Skift Take

The partial government shutdown started just before Christmas, a slow time for work-related trips. But now that 2019 is well underway, business travelers are feeling an impact that will only grow if the impasse persists.

More than two weeks in, the government shutdown is already hurting business travel, and insiders expect the impact to grow more severe if the impasse continues.

According to a poll conducted by the Global Business Travel Association, a third of respondents said they have already seen repercussions from the partial shutdown, which started Dec. 22. President Donald Trump and Congress have been unable to reach a deal to reopen the government because he is insisting on $5.7 billion in funding for a controversial border wall.

On Monday and Tuesday, the business travel advocacy group conducted an online survey of 409 members, including buyers and suppliers.

Nearly half of those who responded said they had dealt with canceled bookings and concern from travelers about airline delays and cancellations. Airport security delays had hit 45 percent, while nearly 40 percent reported canceled meetings or business opportunities in the United States as well as greater uncertainty about the economy.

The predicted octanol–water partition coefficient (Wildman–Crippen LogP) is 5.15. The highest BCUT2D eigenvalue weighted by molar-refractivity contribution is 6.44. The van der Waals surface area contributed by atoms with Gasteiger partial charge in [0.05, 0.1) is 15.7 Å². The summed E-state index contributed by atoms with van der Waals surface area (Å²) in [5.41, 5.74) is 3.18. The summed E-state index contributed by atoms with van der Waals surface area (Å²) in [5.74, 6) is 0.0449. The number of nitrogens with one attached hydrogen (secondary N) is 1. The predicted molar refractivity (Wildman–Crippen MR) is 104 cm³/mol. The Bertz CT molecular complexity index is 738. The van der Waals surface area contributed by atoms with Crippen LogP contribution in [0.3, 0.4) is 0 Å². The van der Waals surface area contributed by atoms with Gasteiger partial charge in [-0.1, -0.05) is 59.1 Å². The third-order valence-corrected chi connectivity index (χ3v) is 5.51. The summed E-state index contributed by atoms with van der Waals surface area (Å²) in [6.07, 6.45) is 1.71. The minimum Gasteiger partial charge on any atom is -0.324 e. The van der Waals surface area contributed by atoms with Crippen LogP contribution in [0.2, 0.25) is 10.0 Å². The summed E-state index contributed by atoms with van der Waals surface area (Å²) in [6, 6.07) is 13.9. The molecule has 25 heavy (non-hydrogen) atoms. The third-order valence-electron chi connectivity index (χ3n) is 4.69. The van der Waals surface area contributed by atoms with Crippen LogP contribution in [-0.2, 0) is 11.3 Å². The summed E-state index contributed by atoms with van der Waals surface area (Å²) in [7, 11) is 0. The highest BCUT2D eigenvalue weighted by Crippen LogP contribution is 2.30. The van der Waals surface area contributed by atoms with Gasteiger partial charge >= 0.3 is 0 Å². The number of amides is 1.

Two-thirds of respondents said they expect a negative impact if the shutdown stretches past the end of the week.

“With more than two-thirds of our members concerned about a negative impact if the shutdown continues, the widespread impact on the business travel industry is undeniable,” Michael McCormick, the association’s executive director and chief operating officer, said in a statement. “Given the importance of business travel as an economic driver, it is imperative that Congress works to resolve this issue before it leaves a lasting negative impact on the U.S. economy.”

The U.S. Travel Association said last week that according to preliminary estimates, the shutdown is resulting in lost economic output of more than $100 million a day just for travel.

Baked into that number is $50 million in direct domestic travel spending. The estimate also counts more than $50 million in indirect or induced output related to national park closures, a halt of some government travel, and the loss of additional government-related business travel.


The Daily Newsletter

Our daily coverage of the global travel industry. Written by editors and analysts from across Skift’s brands.

Have a confidential tip for Skift? Get in touch

Tags: business travel, gbta, government shutdown

Photo credit: A TSA agent screens travelers inside Ronald Reagan National Airport in Arlington, Virginia on Dec. 24, 2018. Photographer: Zach Gibson/Bloomberg

Up Next

Loading next stories